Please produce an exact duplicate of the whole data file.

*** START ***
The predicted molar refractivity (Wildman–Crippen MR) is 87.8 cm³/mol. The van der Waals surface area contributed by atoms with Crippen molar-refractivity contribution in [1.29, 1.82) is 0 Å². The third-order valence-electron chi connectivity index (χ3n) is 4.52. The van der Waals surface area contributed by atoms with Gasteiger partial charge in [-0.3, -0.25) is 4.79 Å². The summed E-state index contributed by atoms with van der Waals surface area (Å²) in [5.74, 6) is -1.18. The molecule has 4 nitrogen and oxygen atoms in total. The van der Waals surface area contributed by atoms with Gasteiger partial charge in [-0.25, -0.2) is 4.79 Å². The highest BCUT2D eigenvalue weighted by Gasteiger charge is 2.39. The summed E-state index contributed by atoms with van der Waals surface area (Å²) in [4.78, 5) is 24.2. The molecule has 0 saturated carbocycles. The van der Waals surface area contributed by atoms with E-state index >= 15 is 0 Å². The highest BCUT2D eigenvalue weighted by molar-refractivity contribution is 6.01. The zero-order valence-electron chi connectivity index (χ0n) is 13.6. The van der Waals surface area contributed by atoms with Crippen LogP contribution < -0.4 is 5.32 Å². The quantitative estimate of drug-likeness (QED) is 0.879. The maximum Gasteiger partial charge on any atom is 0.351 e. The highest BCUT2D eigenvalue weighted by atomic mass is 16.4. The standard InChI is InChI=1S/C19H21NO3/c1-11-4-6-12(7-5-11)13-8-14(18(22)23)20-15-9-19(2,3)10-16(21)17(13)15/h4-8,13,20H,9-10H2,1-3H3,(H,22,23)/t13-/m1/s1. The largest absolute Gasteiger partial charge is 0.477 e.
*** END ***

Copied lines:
The predicted molar refractivity (Wildman–Crippen MR) is 87.8 cm³/mol. The van der Waals surface area contributed by atoms with Crippen molar-refractivity contribution in [1.29, 1.82) is 0 Å². The third-order valence-electron chi connectivity index (χ3n) is 4.52. The van der Waals surface area contributed by atoms with Gasteiger partial charge in [-0.3, -0.25) is 4.79 Å². The summed E-state index contributed by atoms with van der Waals surface area (Å²) in [5.74, 6) is -1.18. The molecule has 4 nitrogen and oxygen atoms in total. The van der Waals surface area contributed by atoms with Gasteiger partial charge in [-0.25, -0.2) is 4.79 Å². The highest BCUT2D eigenvalue weighted by Gasteiger charge is 2.39. The summed E-state index contributed by atoms with van der Waals surface area (Å²) in [4.78, 5) is 24.2. The molecule has 0 saturated carbocycles. The van der Waals surface area contributed by atoms with E-state index >= 15 is 0 Å². The highest BCUT2D eigenvalue weighted by molar-refractivity contribution is 6.01. The zero-order valence-electron chi connectivity index (χ0n) is 13.6. The van der Waals surface area contributed by atoms with Crippen LogP contribution < -0.4 is 5.32 Å². The quantitative estimate of drug-likeness (QED) is 0.879. The maximum Gasteiger partial charge on any atom is 0.351 e. The highest BCUT2D eigenvalue weighted by atomic mass is 16.4. The standard InChI is InChI=1S/C19H21NO3/c1-11-4-6-12(7-5-11)13-8-14(18(22)23)20-15-9-19(2,3)10-16(21)17(13)15/h4-8,13,20H,9-10H2,1-3H3,(H,22,23)/t13-/m1/s1. The largest absolute Gasteiger partial charge is 0.477 e.